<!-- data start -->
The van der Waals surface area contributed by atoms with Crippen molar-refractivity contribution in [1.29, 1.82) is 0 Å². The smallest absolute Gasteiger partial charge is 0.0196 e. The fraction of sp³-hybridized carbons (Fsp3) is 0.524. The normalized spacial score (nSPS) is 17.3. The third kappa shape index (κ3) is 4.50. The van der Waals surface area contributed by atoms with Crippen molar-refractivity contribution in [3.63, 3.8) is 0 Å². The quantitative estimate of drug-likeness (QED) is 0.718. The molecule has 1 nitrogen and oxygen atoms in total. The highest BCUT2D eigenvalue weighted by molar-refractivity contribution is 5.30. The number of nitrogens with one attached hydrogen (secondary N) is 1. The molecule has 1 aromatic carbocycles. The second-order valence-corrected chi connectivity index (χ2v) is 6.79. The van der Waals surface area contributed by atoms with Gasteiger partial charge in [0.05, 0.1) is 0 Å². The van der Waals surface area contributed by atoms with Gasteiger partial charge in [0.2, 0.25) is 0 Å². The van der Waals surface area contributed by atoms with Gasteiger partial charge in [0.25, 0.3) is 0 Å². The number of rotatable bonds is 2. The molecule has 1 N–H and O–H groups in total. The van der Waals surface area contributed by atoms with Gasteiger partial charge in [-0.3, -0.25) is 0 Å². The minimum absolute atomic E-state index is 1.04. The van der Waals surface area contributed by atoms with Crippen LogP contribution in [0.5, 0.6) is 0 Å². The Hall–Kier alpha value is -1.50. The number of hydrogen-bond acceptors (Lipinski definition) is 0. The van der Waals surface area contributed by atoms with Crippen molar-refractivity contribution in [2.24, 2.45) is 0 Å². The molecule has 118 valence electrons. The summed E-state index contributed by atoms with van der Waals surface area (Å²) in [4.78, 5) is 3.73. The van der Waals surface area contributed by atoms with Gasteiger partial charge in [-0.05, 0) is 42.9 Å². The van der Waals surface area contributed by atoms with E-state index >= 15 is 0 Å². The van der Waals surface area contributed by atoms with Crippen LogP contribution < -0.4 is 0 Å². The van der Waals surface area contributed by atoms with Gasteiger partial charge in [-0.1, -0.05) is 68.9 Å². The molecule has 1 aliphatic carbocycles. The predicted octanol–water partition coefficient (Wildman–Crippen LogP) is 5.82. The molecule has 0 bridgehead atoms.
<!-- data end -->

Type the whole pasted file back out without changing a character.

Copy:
The van der Waals surface area contributed by atoms with Crippen molar-refractivity contribution in [1.29, 1.82) is 0 Å². The smallest absolute Gasteiger partial charge is 0.0196 e. The fraction of sp³-hybridized carbons (Fsp3) is 0.524. The normalized spacial score (nSPS) is 17.3. The third kappa shape index (κ3) is 4.50. The van der Waals surface area contributed by atoms with Crippen molar-refractivity contribution in [3.63, 3.8) is 0 Å². The quantitative estimate of drug-likeness (QED) is 0.718. The molecule has 1 nitrogen and oxygen atoms in total. The highest BCUT2D eigenvalue weighted by molar-refractivity contribution is 5.30. The number of nitrogens with one attached hydrogen (secondary N) is 1. The molecule has 1 aromatic carbocycles. The second-order valence-corrected chi connectivity index (χ2v) is 6.79. The van der Waals surface area contributed by atoms with Gasteiger partial charge in [0.05, 0.1) is 0 Å². The van der Waals surface area contributed by atoms with Gasteiger partial charge in [0.2, 0.25) is 0 Å². The van der Waals surface area contributed by atoms with Gasteiger partial charge in [0.25, 0.3) is 0 Å². The number of rotatable bonds is 2. The molecule has 1 N–H and O–H groups in total. The van der Waals surface area contributed by atoms with Gasteiger partial charge in [-0.3, -0.25) is 0 Å². The minimum absolute atomic E-state index is 1.04. The van der Waals surface area contributed by atoms with Crippen LogP contribution in [0.5, 0.6) is 0 Å². The Hall–Kier alpha value is -1.50. The number of hydrogen-bond acceptors (Lipinski definition) is 0. The van der Waals surface area contributed by atoms with Crippen molar-refractivity contribution in [2.24, 2.45) is 0 Å². The molecule has 118 valence electrons. The summed E-state index contributed by atoms with van der Waals surface area (Å²) in [4.78, 5) is 3.73. The van der Waals surface area contributed by atoms with Gasteiger partial charge in [-0.05, 0) is 42.9 Å². The van der Waals surface area contributed by atoms with E-state index >= 15 is 0 Å². The van der Waals surface area contributed by atoms with Crippen LogP contribution < -0.4 is 0 Å². The van der Waals surface area contributed by atoms with Gasteiger partial charge in [-0.1, -0.05) is 68.9 Å². The molecule has 1 aliphatic carbocycles. The predicted octanol–water partition coefficient (Wildman–Crippen LogP) is 5.82. The molecule has 0 bridgehead atoms.